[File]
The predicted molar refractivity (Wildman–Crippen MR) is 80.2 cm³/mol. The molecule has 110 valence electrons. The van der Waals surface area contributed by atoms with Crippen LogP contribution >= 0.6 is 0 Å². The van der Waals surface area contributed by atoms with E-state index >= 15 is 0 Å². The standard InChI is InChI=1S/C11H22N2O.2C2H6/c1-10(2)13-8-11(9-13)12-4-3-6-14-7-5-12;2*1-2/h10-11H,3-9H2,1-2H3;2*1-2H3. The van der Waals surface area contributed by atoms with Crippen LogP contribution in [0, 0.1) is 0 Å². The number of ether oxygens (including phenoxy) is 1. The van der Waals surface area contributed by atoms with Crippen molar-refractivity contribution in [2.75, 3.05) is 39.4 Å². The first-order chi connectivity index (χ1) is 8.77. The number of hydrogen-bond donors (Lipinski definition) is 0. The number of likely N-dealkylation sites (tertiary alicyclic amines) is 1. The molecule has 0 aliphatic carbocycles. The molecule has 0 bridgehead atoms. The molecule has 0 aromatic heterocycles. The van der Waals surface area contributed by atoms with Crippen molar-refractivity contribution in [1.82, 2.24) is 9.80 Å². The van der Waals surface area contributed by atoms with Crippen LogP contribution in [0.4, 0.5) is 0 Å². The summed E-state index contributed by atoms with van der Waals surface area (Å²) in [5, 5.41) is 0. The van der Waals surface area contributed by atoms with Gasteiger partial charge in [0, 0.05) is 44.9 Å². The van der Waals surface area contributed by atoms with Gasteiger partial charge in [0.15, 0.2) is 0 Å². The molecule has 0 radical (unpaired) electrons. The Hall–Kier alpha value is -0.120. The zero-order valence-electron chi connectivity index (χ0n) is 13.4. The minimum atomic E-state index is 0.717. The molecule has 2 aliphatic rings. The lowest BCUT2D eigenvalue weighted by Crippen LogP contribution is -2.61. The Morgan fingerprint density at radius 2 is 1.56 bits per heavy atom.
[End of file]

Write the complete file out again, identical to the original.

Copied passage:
The predicted molar refractivity (Wildman–Crippen MR) is 80.2 cm³/mol. The molecule has 110 valence electrons. The van der Waals surface area contributed by atoms with Crippen LogP contribution >= 0.6 is 0 Å². The van der Waals surface area contributed by atoms with E-state index >= 15 is 0 Å². The standard InChI is InChI=1S/C11H22N2O.2C2H6/c1-10(2)13-8-11(9-13)12-4-3-6-14-7-5-12;2*1-2/h10-11H,3-9H2,1-2H3;2*1-2H3. The van der Waals surface area contributed by atoms with Crippen LogP contribution in [0, 0.1) is 0 Å². The number of ether oxygens (including phenoxy) is 1. The van der Waals surface area contributed by atoms with Crippen molar-refractivity contribution in [2.75, 3.05) is 39.4 Å². The first-order chi connectivity index (χ1) is 8.77. The number of hydrogen-bond donors (Lipinski definition) is 0. The number of likely N-dealkylation sites (tertiary alicyclic amines) is 1. The molecule has 0 aliphatic carbocycles. The molecule has 0 bridgehead atoms. The molecule has 0 aromatic heterocycles. The van der Waals surface area contributed by atoms with Crippen molar-refractivity contribution in [1.82, 2.24) is 9.80 Å². The van der Waals surface area contributed by atoms with Crippen LogP contribution in [0.4, 0.5) is 0 Å². The summed E-state index contributed by atoms with van der Waals surface area (Å²) in [5, 5.41) is 0. The van der Waals surface area contributed by atoms with Gasteiger partial charge in [0, 0.05) is 44.9 Å². The van der Waals surface area contributed by atoms with Gasteiger partial charge in [0.15, 0.2) is 0 Å². The molecule has 0 radical (unpaired) electrons. The Hall–Kier alpha value is -0.120. The zero-order valence-electron chi connectivity index (χ0n) is 13.4. The minimum atomic E-state index is 0.717. The molecule has 2 aliphatic rings. The lowest BCUT2D eigenvalue weighted by Crippen LogP contribution is -2.61. The Morgan fingerprint density at radius 2 is 1.56 bits per heavy atom.